Gate await keyword for Rust 1.34.0

I am currently in the process of adding async/await support to the oauth2 crate. Now the question came up how to keep this downwards compatible for Rust 1.34 .
I have feature gated the use of futures-0.3 but run in the following issue when attempting to compile using Rust 1.34. How can I continue to support Rust 1.34, assuming the user continues to use futures 0.1 and no async await?

cargo +1.34.0 check                                            
Checking oauth2 v3.0.0-alpha.5
error[E0721]: `await` is a keyword in the 2018 edition
  --> src/
96 |         .await
   |          ^^^^^ help: you can use a raw identifier to stay compatible: `r#await`

You are using features that are only available in Rust 1.39. Thus your entire crate will only be compatible with Rust 1.39 and up.

To support older versions of Rust, your code cannot use features that don't exist in those versions. For futures, that means liberal usage of the futures combinators instead of await and returning impl Future instead of async fn.

#[cfg(not(feature = "fancy"))]
use futures::FutureExt;
use std::future::Future;

fn inner() -> impl Future<Output = i32> {

#[cfg(not(feature = "fancy"))]
pub fn example()  -> impl Future<Output = i32> {
    inner().map(|v| v + 1)

#[cfg(feature = "fancy")]
pub async fn example() -> i32 {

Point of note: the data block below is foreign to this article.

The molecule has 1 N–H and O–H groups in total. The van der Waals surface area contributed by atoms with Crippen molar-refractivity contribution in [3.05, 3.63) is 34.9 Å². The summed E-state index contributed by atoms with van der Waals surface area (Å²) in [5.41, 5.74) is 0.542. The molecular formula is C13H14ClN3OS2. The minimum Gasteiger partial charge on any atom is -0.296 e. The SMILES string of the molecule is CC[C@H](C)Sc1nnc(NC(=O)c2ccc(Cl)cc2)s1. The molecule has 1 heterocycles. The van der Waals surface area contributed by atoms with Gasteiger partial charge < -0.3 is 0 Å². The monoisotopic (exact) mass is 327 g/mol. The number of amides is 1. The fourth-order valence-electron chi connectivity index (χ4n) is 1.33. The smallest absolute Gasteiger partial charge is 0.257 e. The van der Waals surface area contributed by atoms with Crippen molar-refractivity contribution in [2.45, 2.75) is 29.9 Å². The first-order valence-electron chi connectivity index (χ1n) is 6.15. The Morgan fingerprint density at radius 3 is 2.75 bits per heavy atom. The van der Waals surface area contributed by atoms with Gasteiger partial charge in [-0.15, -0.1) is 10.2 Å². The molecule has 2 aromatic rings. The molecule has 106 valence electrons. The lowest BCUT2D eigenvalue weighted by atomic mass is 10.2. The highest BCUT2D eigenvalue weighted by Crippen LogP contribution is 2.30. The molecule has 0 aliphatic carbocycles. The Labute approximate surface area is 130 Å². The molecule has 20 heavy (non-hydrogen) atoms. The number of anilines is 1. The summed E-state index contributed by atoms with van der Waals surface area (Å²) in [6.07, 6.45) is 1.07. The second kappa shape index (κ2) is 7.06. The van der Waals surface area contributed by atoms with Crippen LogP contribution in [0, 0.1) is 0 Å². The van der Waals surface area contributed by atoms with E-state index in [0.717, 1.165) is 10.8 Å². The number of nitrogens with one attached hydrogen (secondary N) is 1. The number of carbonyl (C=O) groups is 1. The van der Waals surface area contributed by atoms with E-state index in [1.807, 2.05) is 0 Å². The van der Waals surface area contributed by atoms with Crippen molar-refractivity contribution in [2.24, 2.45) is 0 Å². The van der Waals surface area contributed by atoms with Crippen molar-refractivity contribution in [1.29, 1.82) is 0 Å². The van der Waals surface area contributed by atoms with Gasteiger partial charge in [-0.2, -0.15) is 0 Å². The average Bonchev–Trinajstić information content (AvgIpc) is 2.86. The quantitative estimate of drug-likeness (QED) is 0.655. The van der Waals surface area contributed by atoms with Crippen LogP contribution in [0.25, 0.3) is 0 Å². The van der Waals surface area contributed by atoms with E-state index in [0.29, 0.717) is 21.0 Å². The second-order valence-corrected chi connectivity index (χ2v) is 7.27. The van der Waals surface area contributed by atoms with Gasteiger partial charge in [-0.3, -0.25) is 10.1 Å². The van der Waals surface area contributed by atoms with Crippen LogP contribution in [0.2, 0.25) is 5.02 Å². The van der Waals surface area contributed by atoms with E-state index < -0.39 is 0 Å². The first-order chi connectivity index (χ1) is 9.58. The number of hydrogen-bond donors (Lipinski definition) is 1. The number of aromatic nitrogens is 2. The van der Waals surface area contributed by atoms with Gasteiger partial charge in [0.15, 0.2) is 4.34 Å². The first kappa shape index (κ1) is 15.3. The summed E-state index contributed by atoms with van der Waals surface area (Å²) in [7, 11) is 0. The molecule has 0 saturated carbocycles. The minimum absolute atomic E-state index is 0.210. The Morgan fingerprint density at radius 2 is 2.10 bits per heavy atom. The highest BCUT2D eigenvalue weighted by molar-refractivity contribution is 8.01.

let v = inner().await;
    v + 1
% cargo +beta build --features=fancy
   Compiling aa v0.1.0 (/private/tmp/aa)
    Finished dev [unoptimized + debuginfo] target(s) in 0.11s
% cargo build
   Compiling aa v0.1.0 (/private/tmp/aa)
    Finished dev [unoptimized + debuginfo] target(s) in 0.24s

Since you have to duplicate your entire logic, it doesn't seem worth it to me. Either release a version that only supports Rust 1.39+ and use async / await internally or write the compatible code and use the uglier internals.

Note that you may have to pull any code with .await into a separate module and #[cfg] the entire module to "hide" the keyword usage from older rustcs.

Still, I agree that you should either use async.await internally and require the appropriate toolchain version, or don't and allow older toolchains. Downstream can still use async.await even if you don't internally.


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